Home Depot beat Wall Street’s expectations for the fourth quarter, and its CEO Craig Menear said the results indicate its significant investments in the company are paying off.
Here’s what the company reported compared with what analysts expected for Home Depot’s fiscal fourth quarter, based on Refinitiv data:
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- Earnings per share: $2.28 vs. $2.10, expected
- Revenue: $25.78 billionvs. $25.76 billion, expected
- Same-store sales: 5.2%vs.up 4.8%, expected
The Atlanta-based home improvement retailer’s shares were up more than 2% in premarket trading on the earnings news. It also increased its dividend by 10% and backed its prior forecast for the year.
For the fourth quarter that ended Feb. 2, Home Depot reported that net income rose 5.8% to $2.48 billion, or $2.28 a share, from $2.34 billion, or $2.09, a year ago. Analysts surveyed by Refinitiv expected the company to earn $2.11 a share.
Revenue fell 2.7% to $25.78 billion from $26.49 billion a year ago, but it outpaced analyst estimates of $25.76 billion.
Home Depot’s sales per square foot were $425.70, up nearly 3% from $414.17 a year ago. Its average ticket also increased to $68.29, up about 4% from $65.59 a year ago.
Home Depot’s shares have been trading near an all-time high, buoyed by a strong U.S. economy and a housing market with appreciating home values. But it’s been under pressure as it spends billions of dollars to integrate its brick-and-mortar stores and its online business. It announced in 2017 that it would invest about $11 billion over three years as part of its “One Home Depot” program.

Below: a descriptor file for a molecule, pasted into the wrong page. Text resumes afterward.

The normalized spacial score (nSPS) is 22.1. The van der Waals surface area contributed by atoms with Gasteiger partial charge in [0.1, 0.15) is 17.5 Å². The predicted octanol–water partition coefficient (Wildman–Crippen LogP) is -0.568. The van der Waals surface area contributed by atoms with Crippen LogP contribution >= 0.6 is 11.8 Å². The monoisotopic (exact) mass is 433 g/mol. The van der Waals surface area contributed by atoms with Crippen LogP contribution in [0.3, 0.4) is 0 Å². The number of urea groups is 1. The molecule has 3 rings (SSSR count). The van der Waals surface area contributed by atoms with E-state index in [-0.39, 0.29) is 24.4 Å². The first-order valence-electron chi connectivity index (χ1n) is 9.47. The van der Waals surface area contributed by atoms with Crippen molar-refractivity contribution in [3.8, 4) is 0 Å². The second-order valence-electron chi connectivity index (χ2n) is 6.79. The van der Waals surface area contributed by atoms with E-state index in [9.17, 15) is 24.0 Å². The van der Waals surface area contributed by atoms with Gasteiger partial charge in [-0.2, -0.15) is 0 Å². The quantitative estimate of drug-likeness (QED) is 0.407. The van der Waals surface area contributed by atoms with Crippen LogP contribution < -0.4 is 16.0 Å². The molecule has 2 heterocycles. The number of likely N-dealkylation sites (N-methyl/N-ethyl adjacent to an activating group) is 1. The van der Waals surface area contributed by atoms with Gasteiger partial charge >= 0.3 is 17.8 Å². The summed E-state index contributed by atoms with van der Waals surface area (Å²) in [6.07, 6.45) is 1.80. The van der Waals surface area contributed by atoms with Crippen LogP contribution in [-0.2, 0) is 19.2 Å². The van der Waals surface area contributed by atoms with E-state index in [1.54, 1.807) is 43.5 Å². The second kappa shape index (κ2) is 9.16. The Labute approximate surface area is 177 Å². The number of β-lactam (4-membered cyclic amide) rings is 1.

The company cut its forecast twice in 2019. In December, Home Depot said its forecast for 2020 sales would be below Wall Street expectations and its margins would be pressured by its investments. That news caused the company’s shares to temporarily fall.
But on Tuesday, Home Depot reiterated its forecast for fiscal 2020, calling for total sales growth between 3.5% and 4% and same-store sales growth of between 3.5% and 4%. It plans to open six new stores in 2020.
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Menear said that fiscal 2019 was “marked by significant progress as we invest to transform ourselves into The Home Depot of the future.”
He said the company has “more conviction than ever that our strategic initiatives are creating a value proposition that is unique to the marketplace and will extend our leadership position for years to come.”
Home Depot leaders have said its investments will peak this year. The company plans to spend $3.9 billion, up from $3.6 billion in 2019 and $3.3 billion in 2018.
Home Depot’s investments have fueled changes, such as improving signage to make its big-box stores easier to navigate, revamping its supply chain to speed up deliveries and adding lockers in stores for pickup of online purchases.
Investors will listen on Tuesday’s earnings callto hear if Home Depot and its supply chain will be hurt by the coronavirus outbreak. About 70% of the company’s products are sourced from the U.S., but 30% come from other parts of the world — with much of that coming from China, according to company spokeswoman Sara Gorman.
Home Depot is gearing up for spring, its busiest sales season. Home Depot said that it plans to hire 80,000 additional employees, with many part-time hires staffing its garden center. That’s on par with seasonal hiring in recent years.
Home Depot is the largest home improvement chain in the country. It has about 2,290 retail stores and more than 400,000 employees across the U.S., Canada, Mexico.
Source: cnbc.com | Original Link